You’ve spent years longingly staring at dog pictures on the internet, waiting for your chance to finally adopt a dog of your own. Now that you’re finally in a position to adopt, though, you may feel overwhelmed with all of the choices. After all, there are so many adorable pups out there looking for a home, how can you pick just one?
Nonetheless, if you want your time with your new best friend to go smoothly, then you’ll need to find the right dog for you. Here are some ways you can go about it:
The age of your dog is going to be the first big decision you’ll have to make. While we at Family Puppies would love for everyone to adopt a puppy from us, we also understand that puppies should only be taken in by people well-aware of the time and dedication that they require (we also don’t want to take away from the many other older dogs out there that are just as lovable as our puppies). A puppy will be with you during its entire life, and that creates a very special bond between the dog and its owner. You’ll also be able to train them how you’d like. However, if they’re not properly trained, they can pick up bad behaviors even from the most well-meaning owners. If you feel you can’t commit to a puppy, then consider adopting an adult or senior dog.
Next, think about how large of a dog that your space can handle. For example, if you live in a small apartment, then a large rottweiler isn’t the best idea. The larger the dog is, the more space it will need to spread out and run around. While size doesn’t always equal energy level, you still want your pup to be comfortable wherever they are in the house.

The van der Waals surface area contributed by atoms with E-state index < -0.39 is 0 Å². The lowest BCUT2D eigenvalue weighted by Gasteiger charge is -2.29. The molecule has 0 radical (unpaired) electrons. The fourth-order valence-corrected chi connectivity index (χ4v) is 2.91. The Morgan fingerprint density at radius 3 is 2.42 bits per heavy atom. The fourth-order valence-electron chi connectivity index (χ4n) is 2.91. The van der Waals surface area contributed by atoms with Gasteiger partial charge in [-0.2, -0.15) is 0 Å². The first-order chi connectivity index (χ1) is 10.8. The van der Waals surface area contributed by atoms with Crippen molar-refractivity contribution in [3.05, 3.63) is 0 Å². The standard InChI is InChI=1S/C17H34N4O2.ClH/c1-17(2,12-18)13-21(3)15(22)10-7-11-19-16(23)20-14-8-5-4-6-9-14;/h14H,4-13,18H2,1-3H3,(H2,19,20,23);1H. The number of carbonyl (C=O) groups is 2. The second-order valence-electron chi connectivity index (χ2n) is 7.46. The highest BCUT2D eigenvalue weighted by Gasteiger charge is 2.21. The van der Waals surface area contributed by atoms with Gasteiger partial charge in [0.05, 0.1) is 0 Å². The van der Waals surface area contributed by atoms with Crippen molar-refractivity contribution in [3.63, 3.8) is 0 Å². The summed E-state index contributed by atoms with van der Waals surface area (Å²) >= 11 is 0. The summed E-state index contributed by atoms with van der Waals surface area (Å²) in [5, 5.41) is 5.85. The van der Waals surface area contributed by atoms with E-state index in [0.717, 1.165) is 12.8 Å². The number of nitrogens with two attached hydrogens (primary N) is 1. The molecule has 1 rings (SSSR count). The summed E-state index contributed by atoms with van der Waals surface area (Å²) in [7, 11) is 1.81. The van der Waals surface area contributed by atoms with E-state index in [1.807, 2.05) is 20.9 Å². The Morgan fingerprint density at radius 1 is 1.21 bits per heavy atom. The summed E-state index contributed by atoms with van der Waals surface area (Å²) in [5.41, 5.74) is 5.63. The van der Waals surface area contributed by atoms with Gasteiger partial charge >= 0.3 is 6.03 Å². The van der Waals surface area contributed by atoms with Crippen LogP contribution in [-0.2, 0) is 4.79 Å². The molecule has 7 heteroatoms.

As we said, size doesn’t always equal energy level. A small dog can be more rambunctious than a large dog, and vice versa. It will all depend on the breed of the dog and that dog’s individual personality. If you’re someone who wants to go jogging everyday with their dog, then get one with more energy. Conversely, if you’re someone who enjoys quiet days lounging on the couch, try to find a lapdog instead.
All dogs will need some grooming, but how much grooming they will need will vary depending on the breed. Some people mistakenly believe that a short-haired dog will require less maintenance and will have less shedding, but this isn’t always the case. Do your research and ask yourself how much you’ll mind cleaning your dog and cleaning up after your dog.
When you adopt a dog, you’ll want them to be able to adapt to your lifestyle as much as possible. However, each dog is different, and their personality will impact how well they adjust to your way of life. As such, you’ll want a dog that can handle your lifestyle. For example, if you have kids, then you’ll want a dog that is good with kids; if you have cats or other dogs, then you’ll want a dog who is sociable with other animals. Additionally, if you live alone, then you’ll want a dog that is more independent and laid-back, rather than one that is more sociable and rambunctious.
Finally, remember that no matter how much research and planning that you do, the dog you choose is still an individual. Breed characteristics can help guide you, but these are only general outlines of how a certain breed typically behaves. So, when you go to adopt your dog, be sure to spend some quality time with them before taking them home.